In order to make a decision about whether to participate in a clinical trial, it helps to understand more about how trials are conceived and run. It is also important to know what happens once a trial is over.
The ideas for clinical trials often originate in the laboratory. Researchers develop a clinical trial protocol (the plan for a trial) after laboratory studies indicate the promise of a new drug or procedure. The first trials of a particular drug or procedure are focused on safety (phase I), and later trials focus on whether the drug or procedure is effective (phase II or phase III).
Every trial has a person in charge, usually a doctor, who is called the protocol chair or principal investigator. Phase I and phase II studies generally refer to the person in charge as the principal investigator. Phase III studies generally have a protocol chair, under whose direction multiple principal investigators carry out the protocol in participating sites. The protocol chair or principal investigator prepares a plan for the study, called a protocol. The protocol explains what the study will do, how it will be carried out, and why each part of the study is necessary. For example, the protocol includes
- the reason for doing the study
- how many people will be in the study
- who is eligible to participate in the study
- what study drugs participants will take, if any
- what medical tests they will have, if any, and how often
- what information will be gathered
Every doctor or research center that takes part in the trial uses the same protocol. This ensures that patients are treated identically, no matter where they are or if they are receiving treatment, and that information from all the participating centers (if there is more than one) can be combined and compared.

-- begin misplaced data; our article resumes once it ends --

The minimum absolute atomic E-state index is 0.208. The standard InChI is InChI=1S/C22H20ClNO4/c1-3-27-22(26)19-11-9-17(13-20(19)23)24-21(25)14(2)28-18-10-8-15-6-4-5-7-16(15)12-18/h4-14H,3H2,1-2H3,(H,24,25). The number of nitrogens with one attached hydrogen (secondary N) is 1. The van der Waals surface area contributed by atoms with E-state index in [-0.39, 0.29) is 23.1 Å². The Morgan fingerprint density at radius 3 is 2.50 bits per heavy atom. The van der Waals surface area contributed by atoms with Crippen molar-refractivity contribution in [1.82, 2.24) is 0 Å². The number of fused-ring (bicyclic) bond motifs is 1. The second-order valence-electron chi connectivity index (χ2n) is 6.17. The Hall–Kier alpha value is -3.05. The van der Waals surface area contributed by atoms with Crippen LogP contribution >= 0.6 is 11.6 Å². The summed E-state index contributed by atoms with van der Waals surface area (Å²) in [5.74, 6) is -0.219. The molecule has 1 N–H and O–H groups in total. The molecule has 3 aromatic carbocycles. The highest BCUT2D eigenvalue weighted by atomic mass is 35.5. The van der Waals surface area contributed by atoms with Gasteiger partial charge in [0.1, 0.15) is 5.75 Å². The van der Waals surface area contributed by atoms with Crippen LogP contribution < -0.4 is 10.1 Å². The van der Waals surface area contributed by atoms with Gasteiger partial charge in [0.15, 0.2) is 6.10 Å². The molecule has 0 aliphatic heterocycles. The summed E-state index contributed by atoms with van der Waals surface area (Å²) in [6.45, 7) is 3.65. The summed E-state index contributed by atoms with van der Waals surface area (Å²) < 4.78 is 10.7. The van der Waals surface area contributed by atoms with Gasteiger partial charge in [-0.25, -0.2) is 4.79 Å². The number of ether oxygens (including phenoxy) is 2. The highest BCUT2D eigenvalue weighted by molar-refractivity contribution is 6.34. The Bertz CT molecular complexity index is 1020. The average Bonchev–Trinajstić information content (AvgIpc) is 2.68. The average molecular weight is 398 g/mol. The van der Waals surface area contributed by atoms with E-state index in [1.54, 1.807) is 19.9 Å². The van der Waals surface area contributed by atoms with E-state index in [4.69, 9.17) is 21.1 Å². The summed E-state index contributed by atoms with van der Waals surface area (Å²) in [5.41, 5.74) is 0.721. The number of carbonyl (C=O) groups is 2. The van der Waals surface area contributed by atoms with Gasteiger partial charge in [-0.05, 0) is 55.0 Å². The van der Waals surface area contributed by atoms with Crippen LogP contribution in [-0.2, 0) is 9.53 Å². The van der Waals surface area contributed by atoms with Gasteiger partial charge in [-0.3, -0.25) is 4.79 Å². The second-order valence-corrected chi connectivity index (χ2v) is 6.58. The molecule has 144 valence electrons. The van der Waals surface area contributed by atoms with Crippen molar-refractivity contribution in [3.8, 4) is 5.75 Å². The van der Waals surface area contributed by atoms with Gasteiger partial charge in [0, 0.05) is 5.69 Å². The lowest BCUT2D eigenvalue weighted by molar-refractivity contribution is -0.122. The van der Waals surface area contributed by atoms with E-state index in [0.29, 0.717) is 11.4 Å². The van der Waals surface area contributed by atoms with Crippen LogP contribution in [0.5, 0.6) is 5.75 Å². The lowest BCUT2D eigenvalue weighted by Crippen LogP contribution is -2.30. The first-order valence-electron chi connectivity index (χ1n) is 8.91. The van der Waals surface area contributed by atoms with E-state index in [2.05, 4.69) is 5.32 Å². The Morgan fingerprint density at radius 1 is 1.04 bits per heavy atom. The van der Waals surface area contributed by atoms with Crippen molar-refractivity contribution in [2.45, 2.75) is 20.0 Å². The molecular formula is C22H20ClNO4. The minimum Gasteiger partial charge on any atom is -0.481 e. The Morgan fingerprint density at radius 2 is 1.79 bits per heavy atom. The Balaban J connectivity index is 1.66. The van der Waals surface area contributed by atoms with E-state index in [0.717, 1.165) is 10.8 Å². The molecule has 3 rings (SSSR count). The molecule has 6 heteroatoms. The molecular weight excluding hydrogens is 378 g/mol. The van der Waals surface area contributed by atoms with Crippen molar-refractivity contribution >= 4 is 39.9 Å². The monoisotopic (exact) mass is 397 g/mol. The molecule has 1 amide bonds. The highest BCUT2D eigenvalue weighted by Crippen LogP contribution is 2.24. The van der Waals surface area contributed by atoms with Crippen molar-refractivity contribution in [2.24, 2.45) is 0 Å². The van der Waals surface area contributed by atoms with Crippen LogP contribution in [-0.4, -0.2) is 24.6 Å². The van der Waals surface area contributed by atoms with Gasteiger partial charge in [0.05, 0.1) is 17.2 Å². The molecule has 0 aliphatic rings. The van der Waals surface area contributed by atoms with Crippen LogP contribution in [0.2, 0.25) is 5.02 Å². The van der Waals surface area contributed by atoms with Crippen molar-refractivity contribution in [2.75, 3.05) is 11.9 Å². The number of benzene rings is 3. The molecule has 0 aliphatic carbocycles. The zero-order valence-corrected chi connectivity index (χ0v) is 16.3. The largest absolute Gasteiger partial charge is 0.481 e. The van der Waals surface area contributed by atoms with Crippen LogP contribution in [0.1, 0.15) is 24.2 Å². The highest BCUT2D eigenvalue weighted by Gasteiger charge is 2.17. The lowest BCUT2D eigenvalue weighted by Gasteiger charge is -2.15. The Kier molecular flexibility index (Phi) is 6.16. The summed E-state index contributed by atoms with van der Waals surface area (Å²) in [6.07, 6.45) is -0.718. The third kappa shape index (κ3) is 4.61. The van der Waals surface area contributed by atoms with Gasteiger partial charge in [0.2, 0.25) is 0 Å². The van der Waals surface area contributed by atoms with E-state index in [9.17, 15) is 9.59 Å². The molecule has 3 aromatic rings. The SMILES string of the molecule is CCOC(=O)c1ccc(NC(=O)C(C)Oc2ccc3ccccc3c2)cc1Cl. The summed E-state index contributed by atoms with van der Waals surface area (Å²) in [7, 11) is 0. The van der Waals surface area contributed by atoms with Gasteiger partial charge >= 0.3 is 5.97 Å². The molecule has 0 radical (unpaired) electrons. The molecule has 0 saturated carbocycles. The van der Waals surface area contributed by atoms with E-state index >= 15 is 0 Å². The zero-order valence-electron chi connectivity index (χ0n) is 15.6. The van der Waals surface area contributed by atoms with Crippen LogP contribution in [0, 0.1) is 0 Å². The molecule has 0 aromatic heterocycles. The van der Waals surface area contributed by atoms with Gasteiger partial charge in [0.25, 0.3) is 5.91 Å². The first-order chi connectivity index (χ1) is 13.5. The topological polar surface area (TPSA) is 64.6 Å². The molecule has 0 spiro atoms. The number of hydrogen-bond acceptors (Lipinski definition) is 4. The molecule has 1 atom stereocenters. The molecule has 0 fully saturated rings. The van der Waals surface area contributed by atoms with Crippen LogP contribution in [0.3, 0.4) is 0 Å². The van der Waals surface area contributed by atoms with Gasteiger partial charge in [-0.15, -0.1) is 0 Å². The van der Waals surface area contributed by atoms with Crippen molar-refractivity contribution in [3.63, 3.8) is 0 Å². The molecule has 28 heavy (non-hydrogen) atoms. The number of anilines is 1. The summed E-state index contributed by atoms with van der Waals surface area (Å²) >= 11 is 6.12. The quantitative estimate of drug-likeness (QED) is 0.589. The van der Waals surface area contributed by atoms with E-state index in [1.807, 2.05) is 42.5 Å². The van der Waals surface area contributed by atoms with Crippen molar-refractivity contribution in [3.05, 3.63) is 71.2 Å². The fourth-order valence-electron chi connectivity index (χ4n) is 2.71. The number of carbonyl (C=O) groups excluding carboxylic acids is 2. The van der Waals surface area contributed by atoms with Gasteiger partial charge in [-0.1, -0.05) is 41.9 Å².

Clinical trials are sponsored by organizations or individuals who are seeking better treatments for a specific disease, or better ways to prevent or detect the disease.
Drug companies or companies that make diagnostic equipment (like X-ray machines) sponsor trials of their products, hoping to demonstrate that their products are safe and effective. The U.S. Food and Drug Administration (FDA) and Health Canada will only permit companies to sell a product after it has been proven safe and effective in clinical trials.
After a phase I or phase II trial is completed, the researchers look carefully at the data collected during the trial and decide whether to
- move on to the next trial with the treatment, or
- stop testing the treatment because it is not safe or effective
When a phase III trial comes to an end, the researchers must look at the data and decide if the results have medical importance. When the analysis of a phase I, phase II, or phase III trial is complete, the researchers will inform the medical community and the public of the study results.
In most cases, the results of trials are published in scientific or medical journals. To find out if the results of a study a volunteer participated in was published, it is best to:
- ask the doctor or nurse in charge of the treatment
- find out the official name of the study and search for it in the PubMed database of medical publications. In case of trouble locating the study or searching for it, the research librarian at a university or medical library may be able to help.
Most medical and scientific journals have in place a process of peer review, in which experts critique the report before it is published, to make sure that the analysis and conclusions are sound. Particularly important results are likely to be featured by the print or electronic media, as well as widely discussed at scientific meetings and by patient advocacy groups. Once an intervention is proven safe and effective in a clinical trial, it may become the new standard of practice. In this way the development of better interventions for prevention, treatment, or detection and diagnosis is an ongoing, continuous process that builds progressively on itself to improve the quality of health care and prevention tool available to us all.
The website of the National Cancer Institute (http://www.cancer.gov/clinicaltrials)